2.  Analytical skills – the numbers are so important. Make sure you have the ability to capture and understand the metrics so you can measure the success and influence of your programmes and report these back to the business. Test, measure. Test, measure. Test…
  3. Patience. Rome wasn’t built overnight and neither will a fully defined marketing strategy.
  4. Leadership skills. As a senior marketer, it is important to be able to see and sell a vision to all stakeholders within your business. A business and the employees need to be on the same journey. They need to understand what it is like to be a prospect or customer. You all need to believe in it.

What do you enjoy the most about your job?

The people. It is important to be surrounded by people who inspire you each day. I love to bounce ideas around with people across the business – we thrive off each other’s energy.

The customers. I try to spend 30% of my time with customers. They have been through the sales cycle, they work with the product every day and their insight, opinions and feedback is one of the most valuable things a marketer can access.

The complexity. Being a marketer is not easy. Things are constantly changing and we need to be at the forefront of this change to succeed.

Working with sales – I come from a sales background so I understand their pressures, frustrations and motives. I’ve been very fortunate to work with some of the best technology brands in B2B and with that came some of the best sales people I have ever met. I learn lots from them and they challenge me every day. The energy is great.

How do you increase your industry knowledge?

I have a great network and I read a lot, whether it be newspapers, books, magazines or Twitter! I like to keep up to date on general business movements and mergers, and ahead on industry insights. I follow specific publications and influencers – I have lists on Twitter for each key industry and get all the most relevant tweets in a single place. I also have a number of Google alerts set-up that I check each morning on the train. It is really important to have that industry knowledge and insight. I feed a lot of it into campaigns and have seen 30+% more engagement in weeks as a result.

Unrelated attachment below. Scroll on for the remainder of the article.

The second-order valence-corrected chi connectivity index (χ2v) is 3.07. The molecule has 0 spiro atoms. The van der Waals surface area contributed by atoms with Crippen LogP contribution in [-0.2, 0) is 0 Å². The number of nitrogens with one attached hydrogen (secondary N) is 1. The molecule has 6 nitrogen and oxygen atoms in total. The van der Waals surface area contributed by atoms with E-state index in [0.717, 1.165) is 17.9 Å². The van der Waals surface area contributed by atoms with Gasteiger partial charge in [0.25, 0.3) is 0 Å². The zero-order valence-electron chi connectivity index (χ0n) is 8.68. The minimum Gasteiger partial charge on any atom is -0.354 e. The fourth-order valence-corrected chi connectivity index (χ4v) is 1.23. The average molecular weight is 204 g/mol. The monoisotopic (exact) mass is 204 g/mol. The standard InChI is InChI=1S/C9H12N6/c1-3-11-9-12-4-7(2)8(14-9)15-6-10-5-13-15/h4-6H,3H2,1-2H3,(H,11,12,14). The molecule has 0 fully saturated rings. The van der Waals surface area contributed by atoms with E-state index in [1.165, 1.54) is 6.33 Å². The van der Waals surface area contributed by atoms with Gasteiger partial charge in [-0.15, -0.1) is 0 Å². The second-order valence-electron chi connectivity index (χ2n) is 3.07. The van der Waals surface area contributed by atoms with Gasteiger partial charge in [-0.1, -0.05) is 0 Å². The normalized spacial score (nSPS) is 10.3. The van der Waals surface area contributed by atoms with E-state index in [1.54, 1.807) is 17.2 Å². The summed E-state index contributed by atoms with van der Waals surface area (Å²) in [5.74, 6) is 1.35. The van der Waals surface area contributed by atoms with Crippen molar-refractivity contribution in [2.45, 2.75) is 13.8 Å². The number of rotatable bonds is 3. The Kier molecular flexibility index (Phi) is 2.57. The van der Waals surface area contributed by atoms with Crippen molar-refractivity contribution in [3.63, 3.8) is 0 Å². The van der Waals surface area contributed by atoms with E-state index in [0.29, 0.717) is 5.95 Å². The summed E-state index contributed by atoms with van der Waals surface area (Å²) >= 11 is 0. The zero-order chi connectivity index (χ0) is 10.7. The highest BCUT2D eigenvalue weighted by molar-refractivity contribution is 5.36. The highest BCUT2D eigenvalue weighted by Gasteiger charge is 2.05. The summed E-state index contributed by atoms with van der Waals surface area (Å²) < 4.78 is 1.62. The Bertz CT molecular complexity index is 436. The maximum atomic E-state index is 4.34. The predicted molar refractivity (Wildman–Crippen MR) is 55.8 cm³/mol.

What should B2B marketers be focusing on today?

If you are looking for a good place to start, I would say speak to the data experts. Data should be at the heart of any marketing initiative. Do you know your market, do you have a way to reach them, is your data relevant, does it allow you to segment and target, is your audience engaged? I could talk forever on data and why it is the most important thing in marketing (during and post sale).

And finally, any words of advice for other rising stars?

There are so many buzz words around, marketing methodologies to discover and learn and arguments about generalist Vs. specialist marketers. It is hard to keep up!

I highly recommend spending time both agency and client-side during your career, both will add another level to your experience and knowledge. Find out what interests you and what you enjoy, always play to your strengths. The industry is moving so fast that it can be hard to keep up with everything, so make sure that you have a good coverage of skills, you remain curious and you enjoy your job. But don’t forget to build a network of experts you can rely on for advice.

  • Do something you love. It should feel like a passion, not a job.
  • Be authentic and don’t be afraid to put yourself in situations that scare you.
  • Be curious and look for opportunities to learn as much as you can.
  • Network. Network. Network.
  • It’s time to power up. Be ready to build credibility early on in your career.

Gemma loves connecting with others. If you’re interested in finding out more about what she does or fancy sharing stories, don’t hesitate to connect with her on LinkedIn or tweet her at @gdavies2.